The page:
Judgement and stigma
“I have seen female addicts discontinue treatment or fail to return for follow-ups. I believe stigma is the primary reason,” one psychologist who counsels at a drug rehab centre, said, wishing to remain anonymous. “I remember a teenage girl who came for heroin treatment but stopped after a couple of visits. Many women are in similar situations.”
Sharing an instance, a female psychologist recounted, “Once, during my internship, a middle-aged man yelled at me and my friend while we were waiting in line outside a counselling room, saying, ‘What are you doing here? This is for drug addicts!’ It demonstrated the stigma and made me realise how challenging it must be for addicted women seeking help.”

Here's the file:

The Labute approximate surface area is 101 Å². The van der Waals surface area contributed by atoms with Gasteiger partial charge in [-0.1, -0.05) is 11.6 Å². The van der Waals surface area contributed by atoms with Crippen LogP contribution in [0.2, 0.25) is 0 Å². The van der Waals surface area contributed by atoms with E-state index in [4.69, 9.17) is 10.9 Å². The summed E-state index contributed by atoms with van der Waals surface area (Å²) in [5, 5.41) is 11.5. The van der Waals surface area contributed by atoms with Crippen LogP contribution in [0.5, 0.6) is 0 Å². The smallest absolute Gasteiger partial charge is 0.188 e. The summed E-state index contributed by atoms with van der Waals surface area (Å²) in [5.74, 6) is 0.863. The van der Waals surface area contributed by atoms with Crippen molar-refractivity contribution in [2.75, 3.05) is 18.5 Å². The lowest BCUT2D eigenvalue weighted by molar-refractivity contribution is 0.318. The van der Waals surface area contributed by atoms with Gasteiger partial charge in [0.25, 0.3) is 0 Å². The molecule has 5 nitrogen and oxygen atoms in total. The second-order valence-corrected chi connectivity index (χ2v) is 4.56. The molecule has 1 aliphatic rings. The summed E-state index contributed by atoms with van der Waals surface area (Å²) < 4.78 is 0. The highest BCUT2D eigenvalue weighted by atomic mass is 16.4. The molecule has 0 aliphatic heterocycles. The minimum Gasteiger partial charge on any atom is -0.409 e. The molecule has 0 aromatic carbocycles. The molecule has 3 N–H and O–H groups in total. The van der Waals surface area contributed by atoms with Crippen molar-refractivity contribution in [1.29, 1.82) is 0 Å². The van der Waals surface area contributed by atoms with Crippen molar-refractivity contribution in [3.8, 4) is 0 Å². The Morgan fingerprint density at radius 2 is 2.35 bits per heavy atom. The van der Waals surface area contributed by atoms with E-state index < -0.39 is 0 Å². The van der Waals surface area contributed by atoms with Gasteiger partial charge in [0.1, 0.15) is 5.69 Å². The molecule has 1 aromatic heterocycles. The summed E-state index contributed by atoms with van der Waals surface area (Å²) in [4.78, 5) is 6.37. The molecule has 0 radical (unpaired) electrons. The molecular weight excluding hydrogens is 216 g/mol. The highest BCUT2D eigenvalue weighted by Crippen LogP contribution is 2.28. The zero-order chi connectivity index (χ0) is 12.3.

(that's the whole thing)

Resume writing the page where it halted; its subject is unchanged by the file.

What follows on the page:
Dr Arjuman echoed the counsellor’s sentiments, stating that fewer women come forward due to the stigma associated with addiction and concerns about how they will be perceived and treated if their addiction becomes known. These fears act as significant barriers to seeking help.